Hey there book lovers!
“What time is it?” – “Summer time, it’s our vacation!” Yeah, I had to quote these phrases from High School Musical 2, because High School Musical! 😉
So what are your plans for this summer? Will you stay at home or will you go on vacation? What books will you read? Here’s a list of books we reviewed in May. Maybe there’s a book that will pique your interest so much that you will pick it up during the summer? 🙂
Besides our reviews, we published special posts about our reading history. If you haven’t read those yet, you can find them here: Ashley and Sabrina.
If you want to know what happened at the bookstagram meet up in Hamburg, Germany, click here.
And last but not least, here’s our list of possible reviews in June:
Here’s To Now by Teagan Hunter, My Heart Belongs on Mackinac Island by Carrie Fancett Pagels, Caterpillars Can’t Swim by Liane Shaw, Edge of Regret by Molly E. Lee, The Evolution of Ivy by Lauren Campbell, Low Over High by J.A. DeRouen, The Wildly Sisters by Eve Chase, Black Box by Cassia Leo, Infinite Us by Eden Butler, The Winner’s Curse by Marie Rutkoski.
Enjoy your first month of Summer,
♥ Ashley & Sabrina ♥
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I’m not going to review this novel in the “proper” way. Instead, I want to tell you what it meant to me.
You see, I only read the first couple sentences of a blurb, if at all. I judge by popularity, the cover, genre, the author, all of the things readers aren’t supposed to judge a book by before reading it. Usually if it is popular, it is popular for a reason.
This makes me think of the quote, “if you read what everyone else is reading, you’ll think what everyone else is thinking.”
Alas, I have found a book that makes me disagree with this quote. If a book makes you think, it doesn’t matter what others people’s thoughts on it were. The only thing that matters are the thoughts you take away.
And, did I take away some thoughts. Continue reading “One True Loves – Review”
I was maybe 8 or 9 and I still remember getting a book from my mom’s best friend. I hated the book and didn’t want to read it. There were so many words, so many pages and less pictures. In elementary school I always had an A in reading, so my not wanting to read was not about my ability to read but rather about my lack of enthusiam. Crazy, I know, especially because I love reading these days and can’t picture my life without it. I guess it was just a phase or the wrong book and/or the wrong genre for me.
However, during 5th/6th grade I discovered reading books for me. I was totally obsessed with the “Freche Mädchen – Freche Bücher“ books (~”Sassy Girls – Sassy Books”). The books were aimed at girls in their tweens or early teens. The stories were about a bunch of girlfriends who had to deal with school, parents, clothes, boys, first love and the following first heartbreak. The great thing was that the books were not written from one author alone but from many. The “Freche Mädchen – Freche Bücher” theme was only the name of the series in general. Every author then wrote their own sub-series with their own characters and stories. My goal was to own every single one of the books, there was even a tick-list at the end of each book. And since I’ve always been someone who loved lists and tick things off a list, I did just that: I ticked off the books I already had and marked the ones I wanted next. Continue reading “My History of Reading – Sabrina”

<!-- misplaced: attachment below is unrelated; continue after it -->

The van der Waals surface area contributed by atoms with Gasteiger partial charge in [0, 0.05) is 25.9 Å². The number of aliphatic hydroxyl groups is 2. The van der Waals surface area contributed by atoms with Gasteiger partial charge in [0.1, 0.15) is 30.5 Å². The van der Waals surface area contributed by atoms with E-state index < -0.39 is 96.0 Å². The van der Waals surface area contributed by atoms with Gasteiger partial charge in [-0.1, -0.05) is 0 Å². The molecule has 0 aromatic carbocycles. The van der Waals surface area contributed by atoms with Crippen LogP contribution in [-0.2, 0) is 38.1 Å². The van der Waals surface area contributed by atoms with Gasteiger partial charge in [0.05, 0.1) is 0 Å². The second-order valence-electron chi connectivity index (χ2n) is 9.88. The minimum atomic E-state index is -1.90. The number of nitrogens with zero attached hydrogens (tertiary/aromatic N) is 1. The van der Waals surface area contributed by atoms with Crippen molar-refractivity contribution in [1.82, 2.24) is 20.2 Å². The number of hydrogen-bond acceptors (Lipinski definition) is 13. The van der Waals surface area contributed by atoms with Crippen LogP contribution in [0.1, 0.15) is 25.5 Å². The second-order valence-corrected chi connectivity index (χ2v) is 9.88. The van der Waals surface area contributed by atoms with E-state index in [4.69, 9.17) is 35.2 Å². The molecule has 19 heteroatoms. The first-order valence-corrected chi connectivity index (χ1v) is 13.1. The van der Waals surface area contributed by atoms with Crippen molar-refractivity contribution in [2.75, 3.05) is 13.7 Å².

I have been drawn to books detailing the struggles of people during World War II since I have been a child. For that reason, I wanted a chance to read this book for years. Finally I was able to check it out through Overdrive from my library and was anxious to be transported back in time.
The story begins in Lithuania with Lina, her mother, and younger brother being deported by Soviet officers in a filthy train car to a place they had never experienced before – Siberia. Lina and her family, along with others that become family to her, are forced to work in cruel conditions at labor camps for Stalin’s regime. Lina uses her love for art as a tool to tell the story of the horrors she faced, despite the danger of her drawings being discovered. She hopes her art will help her father make his way back to her family after she finds him in a separate train car going to a different location.
In the first few pages of this story, I was confused about what was taking place because I had not seen the mention of the characters being Jewish. I even stopped reading to ask my husband, who happens to be a History major, if he could clear up my confusion. We were both stumped. Eventually I came to realize through my reading that only one of the characters was in fact, Jewish. The deportations were actually a result of “Sovietization” and the result of Communism in Russia. Citizens from the Baltic states were removed, murdered, or forced into labor camps to further the agenda of Stalin. This was an unfamiliar aspect of history to both my husband and me. Continue reading “Between Shades of Gray – Review”
Can I just say, I love R.S. Grey?! When life sucks with entirely too much adulting going on (hello, responsibility), Grey’s books are a welcome distraction and escape from reality. Her writing is always fun, easy to get lost in, and witty.
The Allure of Julian Lefray was no exception! I enjoyed being able to buddy read this story with Sabrina and laugh together at the comical one-liners. We both agreed Julian was one of the dreamiest book boyfriends we’ve read of. He has practically no flaws, always thinks of the right thing to do and say, not to mention he’s Josephine’s hunky boss – ding, ding, ding, Jo hit the jackpot! Continue reading “The Allure of Julian Lefray- Shared Review”